June 19, 2009
The new wave in Chile is not necessarily inspired by Bolano
by Dennis Johnson
Melville House author Alejandro Zambra‘s novella Bonsai, when first published in Chile, “filled just ninety-four generously spaced pages, and its recent English translation by Carolina De Robertis stretches only to eighty-three. Still …,” notes Marcella Valdes in an essay for The Nation, “its effect on the world of Chilean literature has been entirely disproportionate to its size. As the venerable Santiago newspaper El Mercurio commented in April 2008, ‘The publication of Bonsai…marked a kind of bloodletting in Chilean literature. It was said (or argued) that it represented the end of an era, or the beginning of another, in the nation’s letters.'”
Indeed, continues Valdes — who most recently made a splash with her insighthful writing about Roberto Bolano‘s 2666 in this Nation essay — “Readers who consider Roberto Bolano the pole star of contemporary Chilean fiction will be jolted by Zambra’s little book. For though Zambra has been stamped as the Next Great Chilean Writer in many circles, he’s in no way Bolano’s heir.”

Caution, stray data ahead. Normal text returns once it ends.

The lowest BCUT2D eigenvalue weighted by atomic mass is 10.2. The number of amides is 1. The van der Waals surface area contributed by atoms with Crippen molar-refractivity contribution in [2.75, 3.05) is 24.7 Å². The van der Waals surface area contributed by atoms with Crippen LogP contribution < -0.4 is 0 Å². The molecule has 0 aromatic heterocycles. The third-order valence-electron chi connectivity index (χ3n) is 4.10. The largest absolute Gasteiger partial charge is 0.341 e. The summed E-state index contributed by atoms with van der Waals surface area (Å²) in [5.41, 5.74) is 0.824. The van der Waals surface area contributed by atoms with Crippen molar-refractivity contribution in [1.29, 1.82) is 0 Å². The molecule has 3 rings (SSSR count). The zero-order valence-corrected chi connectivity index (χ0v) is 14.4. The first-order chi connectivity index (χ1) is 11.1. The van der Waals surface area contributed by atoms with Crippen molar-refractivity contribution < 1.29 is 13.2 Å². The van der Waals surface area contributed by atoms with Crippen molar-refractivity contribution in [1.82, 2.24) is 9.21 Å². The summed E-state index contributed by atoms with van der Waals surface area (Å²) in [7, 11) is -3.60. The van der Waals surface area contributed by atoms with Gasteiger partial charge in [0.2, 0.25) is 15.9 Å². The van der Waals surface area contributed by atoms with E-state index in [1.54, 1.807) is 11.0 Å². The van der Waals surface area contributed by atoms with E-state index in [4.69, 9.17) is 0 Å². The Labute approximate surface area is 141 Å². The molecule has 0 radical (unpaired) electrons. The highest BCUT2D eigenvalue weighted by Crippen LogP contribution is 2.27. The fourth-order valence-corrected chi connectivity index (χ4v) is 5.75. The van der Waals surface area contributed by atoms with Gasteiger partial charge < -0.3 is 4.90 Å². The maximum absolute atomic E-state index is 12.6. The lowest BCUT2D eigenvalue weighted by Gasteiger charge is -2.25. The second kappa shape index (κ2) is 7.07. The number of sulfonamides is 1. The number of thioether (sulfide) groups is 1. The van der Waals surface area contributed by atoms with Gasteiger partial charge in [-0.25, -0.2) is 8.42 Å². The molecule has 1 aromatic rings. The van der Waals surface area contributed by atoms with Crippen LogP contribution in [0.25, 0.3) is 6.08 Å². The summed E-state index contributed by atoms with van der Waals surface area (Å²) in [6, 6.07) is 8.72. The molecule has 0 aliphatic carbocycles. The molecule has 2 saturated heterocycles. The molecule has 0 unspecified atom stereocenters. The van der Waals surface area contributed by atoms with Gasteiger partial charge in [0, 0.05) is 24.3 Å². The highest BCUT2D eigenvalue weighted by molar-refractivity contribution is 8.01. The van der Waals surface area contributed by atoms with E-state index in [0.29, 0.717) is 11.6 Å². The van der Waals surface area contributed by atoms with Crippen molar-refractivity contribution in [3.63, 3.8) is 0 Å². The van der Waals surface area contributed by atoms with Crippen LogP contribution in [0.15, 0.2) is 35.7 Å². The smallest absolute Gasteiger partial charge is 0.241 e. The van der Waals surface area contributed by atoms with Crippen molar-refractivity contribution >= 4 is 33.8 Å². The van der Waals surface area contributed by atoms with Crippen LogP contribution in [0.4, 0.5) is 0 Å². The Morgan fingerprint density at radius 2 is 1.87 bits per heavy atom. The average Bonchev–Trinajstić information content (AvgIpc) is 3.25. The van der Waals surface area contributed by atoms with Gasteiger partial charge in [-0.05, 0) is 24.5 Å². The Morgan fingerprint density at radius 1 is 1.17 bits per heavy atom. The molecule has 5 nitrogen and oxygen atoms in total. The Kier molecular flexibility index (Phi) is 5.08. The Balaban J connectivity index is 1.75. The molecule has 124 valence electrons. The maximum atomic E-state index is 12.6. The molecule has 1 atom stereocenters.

In fact, Valdes says the prevailing sentiment in Chile is that, as one critic said, Zambra is “in the antipodes of long-winded writing, like the negation of a Roberto Bolano.” Valdes says thanks to Zambra, minimalist novellas have “carved out a place in the national letters. Like Beckett reacting to Joyce, the young writers of Chile, who were born in the 1970s during the military dictatorship … have turned from Bolano to the bonsai.”
Dennis Johnson is the founder of MobyLives, and the co-founder and co-publisher of Melville House.